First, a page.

Friday Five - The pharma week in review (20 March 2020)

Focus sharpens on the first wave of potential COVID-19 treatments

As one leading expert told FirstWord this week, an unfortunate silver lining of the COVID-19 pandemic is that motivation to develop a vaccine or therapeutic treatments will remain high. You can read the full interview here.

In the meantime, existing therapies may also prove effective; the antiviral agent favipiravir could emerge as one potential treatment option based on data from a 200 patient study in China, as could the anti-malarial hydroxychloroquine.

See ViewPoints: Initial glimmers of hope for COVID-19 therapeutics

Regeneron Pharmaceuticals announced this week that it hopes to progress a multi-antibody therapy into clinical studies by early summer, which could potentially be administered as a prophylaxis before exposure to the SARS-CoV-2 virus or as treatment for those already infected. In collaboration with Sanofi, Regeneron will also launch a clinical trial programme evaluating the IL-6R antibody Kevzara for the treatment of severe COVID-19. Roche announced a similar study evaluating its IL-6 antibody Actemra.

Results published in the NEJM this week suggest that the addition of AbbVie's HIV treatment Kaletra to standard care in seriously ill patients with confirmed SARS-CoV-2 infection did not significantly shorten the time to clinical improvement, nor did it significantly lower mortality rates, compared to standard care alone. A number of analysts were quick to argue, however, that Kaletra does appear to offer significant clinical benefit in cases where it was administered more quickly after diagnosis/symptoms appear.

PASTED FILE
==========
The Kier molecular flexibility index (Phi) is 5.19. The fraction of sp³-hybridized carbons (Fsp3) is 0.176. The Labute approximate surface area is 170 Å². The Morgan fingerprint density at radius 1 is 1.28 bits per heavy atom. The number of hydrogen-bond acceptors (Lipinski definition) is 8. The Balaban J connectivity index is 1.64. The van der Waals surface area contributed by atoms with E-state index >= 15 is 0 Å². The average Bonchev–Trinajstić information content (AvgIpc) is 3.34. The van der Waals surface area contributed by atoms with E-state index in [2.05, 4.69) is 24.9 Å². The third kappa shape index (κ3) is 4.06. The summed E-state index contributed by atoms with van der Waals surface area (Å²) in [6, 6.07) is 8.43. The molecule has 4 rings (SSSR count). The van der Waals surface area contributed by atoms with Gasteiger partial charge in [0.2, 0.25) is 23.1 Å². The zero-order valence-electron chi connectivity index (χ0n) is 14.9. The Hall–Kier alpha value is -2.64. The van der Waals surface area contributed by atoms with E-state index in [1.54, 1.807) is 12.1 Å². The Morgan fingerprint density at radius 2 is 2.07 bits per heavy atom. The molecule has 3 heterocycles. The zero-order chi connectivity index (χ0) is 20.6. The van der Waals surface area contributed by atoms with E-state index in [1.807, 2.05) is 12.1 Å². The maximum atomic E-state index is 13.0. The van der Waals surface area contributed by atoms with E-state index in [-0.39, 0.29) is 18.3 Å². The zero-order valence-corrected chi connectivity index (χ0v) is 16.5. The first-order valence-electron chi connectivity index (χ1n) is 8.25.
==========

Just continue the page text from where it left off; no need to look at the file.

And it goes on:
Vaccine development continues to see early milestones passed at a rapid pace, with Moderna confirming this week that it has dosed the first subject in a Phase I study of its experimental mRNA vaccine.

BioNTech also announced collaborations with Pfizer and Fosun Pharma to develop an mRNA vaccine for immunisation against COVID-19.

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What impact on pharma?

FirstWord Pharma published analysis of from our recent survey of 98 drug industry professionals evaluating the potential impact of COVID-19 on the sector this week. More here

Areas of notable concern include potential disruption to clinical studies, reduced interaction with healthcare professionals (with heightened risk of commercial impact in cases where pharmaceutical companies are in the process of launching new drugs) and overall industry performance for the year ahead.

See ViewPoints: COVID-19 shifts clinical catalysts

Evidence of the impact that COVID-19 will have on the functionality of the pharmaceutical industry is starting to become apparent. A number of pharmaceutical companies have confirmed publicly that all face-to-face interactions with healthcare professionals have been suspended, in many cases moving to virtual models.

To what extent sales are impacted by patients with less serious healthcare conditions reducing or temporarily stopping their medications as a result of social distancing measures will only become apparent over the coming weeks and months. Another factor to consider is the potential delay of certain treatments caused by hospitals reconfiguring facilities to cope with an influx of COVID-19 patients; Biogen said this week, for example, that some spinal muscular atrophy (SMA) patients due to receive Spinraza will have their treatment temporarily delayed.